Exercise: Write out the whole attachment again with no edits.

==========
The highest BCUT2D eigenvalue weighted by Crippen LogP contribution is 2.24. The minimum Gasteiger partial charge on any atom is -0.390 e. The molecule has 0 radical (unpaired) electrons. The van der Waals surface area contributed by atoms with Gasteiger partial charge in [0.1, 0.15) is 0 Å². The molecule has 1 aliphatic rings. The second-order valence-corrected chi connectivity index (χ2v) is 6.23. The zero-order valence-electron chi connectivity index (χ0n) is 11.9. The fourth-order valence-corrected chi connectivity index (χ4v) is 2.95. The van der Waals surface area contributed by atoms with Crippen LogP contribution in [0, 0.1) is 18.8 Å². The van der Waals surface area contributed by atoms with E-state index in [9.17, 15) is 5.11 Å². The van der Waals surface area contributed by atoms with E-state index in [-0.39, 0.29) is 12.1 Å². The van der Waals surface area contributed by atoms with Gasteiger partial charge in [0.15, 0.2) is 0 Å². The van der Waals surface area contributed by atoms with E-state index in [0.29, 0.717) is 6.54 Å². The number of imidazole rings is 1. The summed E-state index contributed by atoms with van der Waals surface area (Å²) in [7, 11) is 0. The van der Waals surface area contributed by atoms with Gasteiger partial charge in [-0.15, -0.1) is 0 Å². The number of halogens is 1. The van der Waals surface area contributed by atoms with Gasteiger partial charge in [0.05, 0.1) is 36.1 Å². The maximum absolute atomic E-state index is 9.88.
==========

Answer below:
The highest BCUT2D eigenvalue weighted by Crippen LogP contribution is 2.24. The minimum Gasteiger partial charge on any atom is -0.390 e. The molecule has 0 radical (unpaired) electrons. The van der Waals surface area contributed by atoms with Gasteiger partial charge in [0.1, 0.15) is 0 Å². The molecule has 1 aliphatic rings. The second-order valence-corrected chi connectivity index (χ2v) is 6.23. The zero-order valence-electron chi connectivity index (χ0n) is 11.9. The fourth-order valence-corrected chi connectivity index (χ4v) is 2.95. The van der Waals surface area contributed by atoms with Crippen LogP contribution in [0, 0.1) is 18.8 Å². The van der Waals surface area contributed by atoms with E-state index in [9.17, 15) is 5.11 Å². The van der Waals surface area contributed by atoms with E-state index in [-0.39, 0.29) is 12.1 Å². The van der Waals surface area contributed by atoms with Gasteiger partial charge in [0.15, 0.2) is 0 Å². The van der Waals surface area contributed by atoms with E-state index in [0.29, 0.717) is 6.54 Å². The number of imidazole rings is 1. The summed E-state index contributed by atoms with van der Waals surface area (Å²) in [7, 11) is 0. The van der Waals surface area contributed by atoms with Gasteiger partial charge in [-0.15, -0.1) is 0 Å². The number of halogens is 1. The van der Waals surface area contributed by atoms with Gasteiger partial charge in [0.05, 0.1) is 36.1 Å². The maximum absolute atomic E-state index is 9.88.